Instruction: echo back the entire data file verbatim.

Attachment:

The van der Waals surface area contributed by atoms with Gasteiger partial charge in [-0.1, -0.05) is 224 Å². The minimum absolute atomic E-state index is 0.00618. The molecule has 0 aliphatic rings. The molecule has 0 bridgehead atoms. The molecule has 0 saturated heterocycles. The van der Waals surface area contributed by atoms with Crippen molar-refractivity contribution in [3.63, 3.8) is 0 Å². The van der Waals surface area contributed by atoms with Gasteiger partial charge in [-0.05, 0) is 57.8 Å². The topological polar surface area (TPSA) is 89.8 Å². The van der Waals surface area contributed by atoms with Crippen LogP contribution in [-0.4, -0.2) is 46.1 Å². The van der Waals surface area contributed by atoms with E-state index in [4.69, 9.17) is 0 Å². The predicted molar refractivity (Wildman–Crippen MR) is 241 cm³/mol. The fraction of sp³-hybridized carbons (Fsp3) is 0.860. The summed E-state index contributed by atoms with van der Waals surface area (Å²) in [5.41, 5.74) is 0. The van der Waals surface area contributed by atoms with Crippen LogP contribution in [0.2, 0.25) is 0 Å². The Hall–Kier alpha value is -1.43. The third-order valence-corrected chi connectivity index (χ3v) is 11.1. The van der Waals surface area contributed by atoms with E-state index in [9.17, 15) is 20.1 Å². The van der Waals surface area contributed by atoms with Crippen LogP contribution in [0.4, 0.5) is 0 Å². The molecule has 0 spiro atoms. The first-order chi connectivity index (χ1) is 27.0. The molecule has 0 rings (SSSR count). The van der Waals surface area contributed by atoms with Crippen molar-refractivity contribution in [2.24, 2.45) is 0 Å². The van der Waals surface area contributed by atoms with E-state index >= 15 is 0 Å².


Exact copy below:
The van der Waals surface area contributed by atoms with Gasteiger partial charge in [-0.1, -0.05) is 224 Å². The minimum absolute atomic E-state index is 0.00618. The molecule has 0 aliphatic rings. The molecule has 0 bridgehead atoms. The molecule has 0 saturated heterocycles. The van der Waals surface area contributed by atoms with Crippen molar-refractivity contribution in [3.63, 3.8) is 0 Å². The van der Waals surface area contributed by atoms with Gasteiger partial charge in [-0.05, 0) is 57.8 Å². The topological polar surface area (TPSA) is 89.8 Å². The van der Waals surface area contributed by atoms with Crippen LogP contribution in [-0.4, -0.2) is 46.1 Å². The van der Waals surface area contributed by atoms with E-state index in [4.69, 9.17) is 0 Å². The predicted molar refractivity (Wildman–Crippen MR) is 241 cm³/mol. The fraction of sp³-hybridized carbons (Fsp3) is 0.860. The summed E-state index contributed by atoms with van der Waals surface area (Å²) in [5.41, 5.74) is 0. The van der Waals surface area contributed by atoms with Crippen LogP contribution in [0.2, 0.25) is 0 Å². The Hall–Kier alpha value is -1.43. The third-order valence-corrected chi connectivity index (χ3v) is 11.1. The van der Waals surface area contributed by atoms with E-state index in [9.17, 15) is 20.1 Å². The van der Waals surface area contributed by atoms with Crippen LogP contribution in [0.4, 0.5) is 0 Å². The molecule has 0 spiro atoms. The first-order chi connectivity index (χ1) is 27.0. The molecule has 0 rings (SSSR count). The van der Waals surface area contributed by atoms with Crippen molar-refractivity contribution in [2.24, 2.45) is 0 Å². The van der Waals surface area contributed by atoms with E-state index >= 15 is 0 Å².